Open Letter to the Finance Committee: UID and Transactions
Since official documentation from the UIDAI is very limited, we assume that data pertaining to transactions would comprise of the Aadhaar number, identifier of the authenticating device, date-time stamp, and approval/rejection/error code. Recording and maintaining of data pertaining to transactions is very important because it increases transparency and accountability through an audit trail. However, storage of such sensitive data creates many privacy risks, because more often than not metadata gives you as much intelligence as raw data.
For example – even if you didn’t have access to the Radia recordings – just knowing who she called, when, how frequently, in what order, and for how long, will give quite a comprehensive picture. Thus, we believe that such data should not be fully stored in a central database. By way of an open letter, we suggest three alternative ways of storing and securing data relating to transactions, so that transparency and accountability is preserved without enabling surveillance or profiling of individuals.
- Partial storage of data relating to transactions
Once a transaction is processed, half of the UID number is stored in the central database, while the other half of the number is stored with the service provider. Thus, for an agency to reconstruct the audit trail they must seek consent from the service provider and the UIDAI for information regarding a specific transaction. The process would follow steps like these:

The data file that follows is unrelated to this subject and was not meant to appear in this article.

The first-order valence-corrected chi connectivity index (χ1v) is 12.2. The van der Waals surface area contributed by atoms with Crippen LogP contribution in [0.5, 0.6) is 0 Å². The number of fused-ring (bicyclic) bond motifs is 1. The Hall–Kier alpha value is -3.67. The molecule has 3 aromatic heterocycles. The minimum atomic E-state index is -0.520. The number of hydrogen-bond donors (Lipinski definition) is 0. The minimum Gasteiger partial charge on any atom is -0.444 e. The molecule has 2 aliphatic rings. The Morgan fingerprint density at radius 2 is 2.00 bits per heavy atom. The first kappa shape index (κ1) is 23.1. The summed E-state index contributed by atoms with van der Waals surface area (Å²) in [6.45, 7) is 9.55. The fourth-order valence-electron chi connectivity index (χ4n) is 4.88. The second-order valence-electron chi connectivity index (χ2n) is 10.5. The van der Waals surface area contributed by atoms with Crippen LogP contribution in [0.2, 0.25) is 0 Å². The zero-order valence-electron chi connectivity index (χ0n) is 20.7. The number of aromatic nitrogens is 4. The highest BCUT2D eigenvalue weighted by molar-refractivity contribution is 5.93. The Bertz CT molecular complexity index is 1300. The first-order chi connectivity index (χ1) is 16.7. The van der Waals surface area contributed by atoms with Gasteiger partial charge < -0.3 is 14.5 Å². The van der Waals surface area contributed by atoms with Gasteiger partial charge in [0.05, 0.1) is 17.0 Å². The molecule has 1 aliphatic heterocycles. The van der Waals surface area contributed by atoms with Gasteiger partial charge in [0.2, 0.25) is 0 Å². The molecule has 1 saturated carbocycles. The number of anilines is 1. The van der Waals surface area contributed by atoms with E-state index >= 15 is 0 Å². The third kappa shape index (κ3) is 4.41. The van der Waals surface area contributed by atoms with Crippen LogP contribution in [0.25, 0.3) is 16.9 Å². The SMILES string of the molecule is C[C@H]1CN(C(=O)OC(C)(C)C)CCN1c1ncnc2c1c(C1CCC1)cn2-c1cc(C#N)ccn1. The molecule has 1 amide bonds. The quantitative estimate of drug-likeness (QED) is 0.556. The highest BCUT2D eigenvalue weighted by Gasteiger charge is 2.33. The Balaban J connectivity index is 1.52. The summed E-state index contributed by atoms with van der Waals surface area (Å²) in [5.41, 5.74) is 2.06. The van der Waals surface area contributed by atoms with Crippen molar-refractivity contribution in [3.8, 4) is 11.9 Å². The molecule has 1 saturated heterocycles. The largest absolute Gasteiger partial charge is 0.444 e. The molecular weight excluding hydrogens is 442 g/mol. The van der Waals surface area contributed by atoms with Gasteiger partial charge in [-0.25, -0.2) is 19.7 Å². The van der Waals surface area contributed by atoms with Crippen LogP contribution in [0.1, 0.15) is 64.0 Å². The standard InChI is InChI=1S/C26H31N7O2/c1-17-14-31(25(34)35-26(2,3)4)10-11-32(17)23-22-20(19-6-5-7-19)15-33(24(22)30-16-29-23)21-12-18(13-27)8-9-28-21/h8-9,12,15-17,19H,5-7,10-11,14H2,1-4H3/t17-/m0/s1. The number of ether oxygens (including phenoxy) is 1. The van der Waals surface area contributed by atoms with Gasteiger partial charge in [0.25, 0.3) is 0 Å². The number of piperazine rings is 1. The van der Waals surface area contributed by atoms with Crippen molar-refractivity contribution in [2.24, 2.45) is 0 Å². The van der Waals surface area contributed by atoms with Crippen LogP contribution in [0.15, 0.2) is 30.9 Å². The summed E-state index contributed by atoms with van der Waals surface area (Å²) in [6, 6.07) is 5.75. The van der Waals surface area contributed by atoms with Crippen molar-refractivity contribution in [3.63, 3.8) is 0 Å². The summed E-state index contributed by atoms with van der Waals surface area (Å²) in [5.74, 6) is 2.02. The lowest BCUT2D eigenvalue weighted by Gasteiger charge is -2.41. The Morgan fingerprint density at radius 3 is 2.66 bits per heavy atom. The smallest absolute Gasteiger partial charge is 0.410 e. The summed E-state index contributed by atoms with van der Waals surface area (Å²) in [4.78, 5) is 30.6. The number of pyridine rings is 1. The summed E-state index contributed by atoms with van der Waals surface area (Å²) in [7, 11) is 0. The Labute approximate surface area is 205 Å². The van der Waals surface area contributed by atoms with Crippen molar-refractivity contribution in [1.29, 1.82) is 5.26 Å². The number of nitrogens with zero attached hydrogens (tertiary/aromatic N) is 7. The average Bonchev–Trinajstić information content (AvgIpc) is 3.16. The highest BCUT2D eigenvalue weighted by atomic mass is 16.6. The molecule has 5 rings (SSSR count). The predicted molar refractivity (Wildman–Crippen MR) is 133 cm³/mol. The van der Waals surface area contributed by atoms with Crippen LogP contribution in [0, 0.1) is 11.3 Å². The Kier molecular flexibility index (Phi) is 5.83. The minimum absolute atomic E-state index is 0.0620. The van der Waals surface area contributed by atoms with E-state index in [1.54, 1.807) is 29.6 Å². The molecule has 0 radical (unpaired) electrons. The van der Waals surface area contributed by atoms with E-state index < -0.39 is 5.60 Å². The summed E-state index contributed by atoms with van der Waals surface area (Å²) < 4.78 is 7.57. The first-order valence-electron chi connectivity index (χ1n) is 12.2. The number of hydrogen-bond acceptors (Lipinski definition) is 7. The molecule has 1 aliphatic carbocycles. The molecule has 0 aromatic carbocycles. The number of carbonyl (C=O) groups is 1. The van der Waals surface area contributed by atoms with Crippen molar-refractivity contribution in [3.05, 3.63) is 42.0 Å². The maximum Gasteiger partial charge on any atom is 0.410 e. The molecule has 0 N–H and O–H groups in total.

- Send part of the Aadhaar number to the CIDR
- Service provider stores part of the Aadhaar number locally.
- Law enforcement and intelligence agencies seeking transaction data securing required approvals from the Home Ministry and then request data from the UIDAI and service provider
- Data is provided by UIDAI and the service provider and combined to reconstruct the audit trail.
- Storage of the public keys with a custodian
Similar to the model followed in the new wiretapping regulations1, the transaction details in the central database is secured using several custodians. Thus, no single entity has complete knowledge of access to the database. And if the transaction details are leaked to the public, the custodian can be held responsible for negligence. Thus, for an agency to reconstruct the audit trail they must seek approvals and request encrypted data. The process would follow steps like these:
- Encrypt transaction data with the public key of the ‘custodian’
- Store encrypted data in CIDR
- Law enforcement and intelligence agencies seeking transaction details require approvals from the Home Ministry, and then request encrypted data from the UIDAI.
- The custodian on receipt of the necessary approvals decrypts the data using his/her private key, and then the audit trail becomes available.
- Complete storage of transaction details at the service provider level
- Encrypt transaction data
- Store encrypted data at service provider level
- Law enforcement and intelligence agencies seeking transaction details require approvals from the Home Ministry, and then request encrypted data from each service provider. Audit trail is reconstructed by merging data sets from different service providers.
- The CIDR will only hold Aadhaar number, date-time stamp, and approval/rejection/error code.